Consider the old adage; “Never assume or you will make an ASS of U and ME”. Clever, witty and so important in almost any sphere of work, especially creative media.
While there are a number of things I’m not good at, one thing I am very good at is, what we might call, visualising the end result. I’m the annoying person who looks at an empty room and says “Well the sofa will be great here, the TV will be good there, and wall light would be fantastic…and so on.
It’s the same with film projects, I see the final film images clearly in my mind, but the challenge is to help clients, actors and crew see the same thing. The key I’ve found, is never assume that they see what you ‘see’.
This will not be a great revelation to most readers, but I can also hear some of you muttering under your breathe! All too often when we get excited about projects, film or other, we forget that 90% of communication is actually translation. Assumptions get made and the errors follow swiftly behind.
In film and video productions you’ll use scripts, storyboards or effects pre-visualisation to enhance understanding, in corporate circles you’ll use PowerPoint, even printers will use Pantone colours to eliminate ambiguity. The intention in all is the same; distil what I have in my mind, so that you can understand it, and see it the way I do.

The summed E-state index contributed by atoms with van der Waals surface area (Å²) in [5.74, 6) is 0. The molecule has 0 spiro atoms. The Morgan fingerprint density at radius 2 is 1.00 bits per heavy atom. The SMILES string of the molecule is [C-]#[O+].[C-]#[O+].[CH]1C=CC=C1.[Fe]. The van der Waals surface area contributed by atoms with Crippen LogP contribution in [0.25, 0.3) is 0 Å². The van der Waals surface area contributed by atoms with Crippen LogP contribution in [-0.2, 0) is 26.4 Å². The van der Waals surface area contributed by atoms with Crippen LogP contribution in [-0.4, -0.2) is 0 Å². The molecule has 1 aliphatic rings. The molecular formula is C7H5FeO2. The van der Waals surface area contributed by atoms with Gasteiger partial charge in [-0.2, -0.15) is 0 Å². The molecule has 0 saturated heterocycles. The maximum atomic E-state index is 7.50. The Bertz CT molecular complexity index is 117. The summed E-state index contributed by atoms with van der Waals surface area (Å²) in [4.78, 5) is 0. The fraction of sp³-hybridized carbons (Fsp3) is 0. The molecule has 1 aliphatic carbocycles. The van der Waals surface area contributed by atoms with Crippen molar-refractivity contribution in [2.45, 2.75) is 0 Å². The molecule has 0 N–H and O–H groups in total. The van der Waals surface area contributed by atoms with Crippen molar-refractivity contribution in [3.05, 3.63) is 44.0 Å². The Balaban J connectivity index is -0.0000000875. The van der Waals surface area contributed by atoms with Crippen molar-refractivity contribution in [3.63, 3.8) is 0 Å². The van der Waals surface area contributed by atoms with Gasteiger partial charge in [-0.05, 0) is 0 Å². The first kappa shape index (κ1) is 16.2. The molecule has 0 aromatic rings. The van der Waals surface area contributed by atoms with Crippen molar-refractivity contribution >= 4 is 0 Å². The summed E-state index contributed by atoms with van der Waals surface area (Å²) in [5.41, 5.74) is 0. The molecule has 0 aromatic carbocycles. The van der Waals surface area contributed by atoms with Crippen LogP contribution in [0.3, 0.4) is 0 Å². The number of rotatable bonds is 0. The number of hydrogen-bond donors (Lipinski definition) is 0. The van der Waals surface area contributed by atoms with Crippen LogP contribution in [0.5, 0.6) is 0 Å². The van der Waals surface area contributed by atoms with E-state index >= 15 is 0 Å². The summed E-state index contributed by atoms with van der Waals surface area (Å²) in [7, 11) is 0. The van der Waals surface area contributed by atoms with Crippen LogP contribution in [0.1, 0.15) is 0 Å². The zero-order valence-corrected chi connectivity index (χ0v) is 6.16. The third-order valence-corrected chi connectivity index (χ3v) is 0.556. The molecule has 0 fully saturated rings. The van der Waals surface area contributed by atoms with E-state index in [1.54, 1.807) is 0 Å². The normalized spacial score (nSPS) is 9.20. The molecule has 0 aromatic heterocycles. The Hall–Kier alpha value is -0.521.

As I tell my corporate clients, a vocal pause or tiny facial movement can enhance or undercut the veracity of a statement made on camera. So, let’s be definite about what we want to say on-screen, vocally and visually.
So, whether you’re dealing with paying clients or working with actors and crew, if you want to live a happier life, then abandon phrases like “But it’s obvious what colour blue I meant” or “I thought we were on the same page” and try something that will help you assess understanding. Try something like “What colour blue would you call that?”, “Do you want to talk me through how you see it?”. A lot of times you’ll be surprised by the answers.
The benefit of this approach is:
- Greater understanding between the people working with you
- Less mistakes and arguments
- Less wasted time and money
Good luck with your next film, corporate video or company meeting. As always more than happy to answer questions or respond to mail. Thanks for reading.
Written by Mark Alexander Todd